Significant Sites

When my last blog post was posted, I was on may way to Kraków in Poland – a place I didn’t know a great deal about but which I’ve always associated with the Second World War and the Holocaust (for obvious reasons). I didn’t know much about the old town or Wawel Castle (both of which I visited) but I knew my visit wouldn’t be complete without visiting the former Jewish quarter, the site of the Jewish ghetto, and Schindler’s enamel factory. As a writer of historical fiction, I find visiting significant historical places has a powerful, often visceral impact which informs not only my writing but my sense of self. On this visit, it was my trip to Auschwitz-Birkenau that left the greatest impression.

I can’t say it was an easy decision to even make the journey to Auschwitz but both my husband and I felt it was a necessary pilgrimage to make. I’ve never done extensive research on the 1930s but, as my twin boys were studying the Holocaust this last school year, I revisited Schindler’s List by Thomas Keneally and read for the first time Elie Wiesel’s memoir Night (the book my boys were required to read as part of their Holocaust unit). This helped, but it in no way truly prepared me, for what I would experience visiting Auschwitz-Birkenau. I was shocked by the immediate physical effect stepping into the camps had on me. I felt nauseated, upset, horrorified as well as, inexplicably, anxious. The initial, almost casual attitude of many of visitors angered me as did their desire to photograph everything – even the most horrific and terrifying aspects of what we saw (would you really show friends photographs of the ruins of the crematoria?) but I did notice that as the tour progressed a somber silence fell amongst even the most chatty groups of tourists. By the time we had completed our visit to Birkenau, you could sense that everyone had been profoundly affected by what they had experienced (and rightly so).

As a writer of a historical fiction, the act of visiting sites such as Auschwitz-Birkenau also gives me a renewed sense of purpose to my work. In many ways, though, I felt that my humanity demanded that I make this visit. I left feeling a renewed sense of outrage, horror, and also – after our visit to Schindler’s factory – hope.

So TKZers, have you ever visited a site that left a similarly lasting impression – one that affected you not only as a writer but as a human being?

36 thoughts on “Significant Sites

  1. Yes. The same site you just opined about. It’s quite understandable that it could leave such an impression, so I knew that going in, but your mention “that as the tour progressed a somber silence fell… you could sense that everyone had been profoundly affected” describes well the deepening of the horror everyone felt. A very quiet return bus ride. I’m getting chills even as I write this.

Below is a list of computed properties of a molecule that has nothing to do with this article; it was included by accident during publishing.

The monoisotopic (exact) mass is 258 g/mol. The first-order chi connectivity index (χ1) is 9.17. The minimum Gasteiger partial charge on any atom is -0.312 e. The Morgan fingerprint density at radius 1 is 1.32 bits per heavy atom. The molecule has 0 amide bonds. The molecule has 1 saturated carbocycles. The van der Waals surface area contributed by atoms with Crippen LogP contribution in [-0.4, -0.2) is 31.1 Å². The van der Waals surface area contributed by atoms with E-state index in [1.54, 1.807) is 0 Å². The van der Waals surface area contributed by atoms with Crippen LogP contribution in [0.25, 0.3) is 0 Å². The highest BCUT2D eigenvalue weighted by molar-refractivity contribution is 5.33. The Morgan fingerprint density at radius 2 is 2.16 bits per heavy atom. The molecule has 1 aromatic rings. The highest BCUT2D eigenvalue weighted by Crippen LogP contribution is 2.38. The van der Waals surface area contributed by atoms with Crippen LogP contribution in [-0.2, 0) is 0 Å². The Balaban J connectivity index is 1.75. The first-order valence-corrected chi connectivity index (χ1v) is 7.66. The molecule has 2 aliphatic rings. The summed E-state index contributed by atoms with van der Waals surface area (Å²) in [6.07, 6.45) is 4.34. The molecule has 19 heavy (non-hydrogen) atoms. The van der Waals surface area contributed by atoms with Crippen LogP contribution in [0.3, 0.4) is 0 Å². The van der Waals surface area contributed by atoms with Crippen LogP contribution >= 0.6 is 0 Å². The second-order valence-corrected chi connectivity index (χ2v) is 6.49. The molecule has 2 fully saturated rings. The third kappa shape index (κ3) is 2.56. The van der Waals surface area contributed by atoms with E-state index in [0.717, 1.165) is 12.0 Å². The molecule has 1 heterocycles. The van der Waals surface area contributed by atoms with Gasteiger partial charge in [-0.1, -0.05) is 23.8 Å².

2. I worked in the travel industry for most of my career, and was blessed to bring a group of journalists to Normandy in advance of the 50th anniversary of D-Day. Of all the things that blew my mind, and it was everything and everyone on that trip, the biggest was walking through the cemetery of U.S. soldiers. Walking at a measured pace, it took several minutes to pass row upon row upon row of graves. It was the longest walk of my life. I can’t describe it without crying still. It is worth noting that the people of Normandy spare no expense to keep the site pristine and beautiful as a measure of their gratitude to this day.

    • I felt the same when I visited Normandy a couple years back, Margaret. It was a cold rainy day. There was one group of boisterous tourists and listening to them was like…metaphors fail here…But as I got away from them and just walked down the rows, the full impact fell on me of the sacrifice, which comes to us usually through movies and some books.

      There’s a great museum there as well, which needs a full day to appreciate. A must-see place, Normandy.

      • Normandy is on my bucket list. My brother in law visited one of the WWI sites in France for Anzac Day and he said it was incredibly moving, so I’m sure visiting Normandy would have a similar effect.

  3. Auschwitz-Birkenau: the rooms full of eye glasses, personal belongings, prosthetic limbs, all belonging to real people of my same flesh and blood. Using the restroom on the Nazi schedule: “1, 2, 3, Pee Pee. Next.” The horror.
    I carried the memory of this injustice to Manzanar a few months ago. This California internment camp was not as cruel, but it was cruel enough and so wrong. The notion that Americans could deprive other Americans of their hard-earned property, imprison them in uninsulated long houses in a land of extreme weather and intolerable dust, and strip them of their privacy made me want to retch. These were honorable people of integrity. I know because I was a college intern for Dr. Yamaguchi, a survivor of the camp. I still can’t believe anyone would treat such a brilliant man like that. The horror.